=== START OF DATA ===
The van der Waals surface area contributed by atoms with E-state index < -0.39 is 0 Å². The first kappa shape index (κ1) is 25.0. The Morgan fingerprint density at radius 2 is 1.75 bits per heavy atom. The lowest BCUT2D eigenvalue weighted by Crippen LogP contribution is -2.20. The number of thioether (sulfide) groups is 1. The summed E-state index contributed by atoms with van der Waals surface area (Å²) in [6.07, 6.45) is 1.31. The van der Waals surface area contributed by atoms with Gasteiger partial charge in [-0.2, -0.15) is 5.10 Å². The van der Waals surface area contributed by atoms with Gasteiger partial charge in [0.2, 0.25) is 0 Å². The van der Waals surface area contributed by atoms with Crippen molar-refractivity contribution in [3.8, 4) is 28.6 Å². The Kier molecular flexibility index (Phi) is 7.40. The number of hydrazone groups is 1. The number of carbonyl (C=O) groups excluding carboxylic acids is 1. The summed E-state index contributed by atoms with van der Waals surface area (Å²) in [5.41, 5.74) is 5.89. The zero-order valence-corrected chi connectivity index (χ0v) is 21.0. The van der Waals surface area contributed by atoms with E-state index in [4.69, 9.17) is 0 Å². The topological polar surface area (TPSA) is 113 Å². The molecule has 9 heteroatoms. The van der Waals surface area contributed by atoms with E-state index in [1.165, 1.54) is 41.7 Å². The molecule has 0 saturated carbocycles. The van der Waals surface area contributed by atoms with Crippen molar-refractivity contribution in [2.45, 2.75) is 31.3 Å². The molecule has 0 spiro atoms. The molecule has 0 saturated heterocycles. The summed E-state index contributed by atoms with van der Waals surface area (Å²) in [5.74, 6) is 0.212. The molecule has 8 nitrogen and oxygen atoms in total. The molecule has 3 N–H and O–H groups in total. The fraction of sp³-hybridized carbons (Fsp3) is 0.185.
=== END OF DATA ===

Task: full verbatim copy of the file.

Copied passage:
The van der Waals surface area contributed by atoms with E-state index < -0.39 is 0 Å². The first kappa shape index (κ1) is 25.0. The Morgan fingerprint density at radius 2 is 1.75 bits per heavy atom. The lowest BCUT2D eigenvalue weighted by Crippen LogP contribution is -2.20. The number of thioether (sulfide) groups is 1. The summed E-state index contributed by atoms with van der Waals surface area (Å²) in [6.07, 6.45) is 1.31. The van der Waals surface area contributed by atoms with Gasteiger partial charge in [-0.2, -0.15) is 5.10 Å². The van der Waals surface area contributed by atoms with Gasteiger partial charge in [0.2, 0.25) is 0 Å². The van der Waals surface area contributed by atoms with Crippen molar-refractivity contribution in [3.8, 4) is 28.6 Å². The Kier molecular flexibility index (Phi) is 7.40. The number of hydrazone groups is 1. The number of carbonyl (C=O) groups excluding carboxylic acids is 1. The summed E-state index contributed by atoms with van der Waals surface area (Å²) in [5.41, 5.74) is 5.89. The zero-order valence-corrected chi connectivity index (χ0v) is 21.0. The van der Waals surface area contributed by atoms with E-state index in [4.69, 9.17) is 0 Å². The topological polar surface area (TPSA) is 113 Å². The molecule has 9 heteroatoms. The van der Waals surface area contributed by atoms with E-state index in [1.165, 1.54) is 41.7 Å². The molecule has 0 saturated carbocycles. The van der Waals surface area contributed by atoms with Crippen molar-refractivity contribution in [2.45, 2.75) is 31.3 Å². The molecule has 0 spiro atoms. The molecule has 0 saturated heterocycles. The summed E-state index contributed by atoms with van der Waals surface area (Å²) in [5.74, 6) is 0.212. The molecule has 8 nitrogen and oxygen atoms in total. The molecule has 3 N–H and O–H groups in total. The fraction of sp³-hybridized carbons (Fsp3) is 0.185.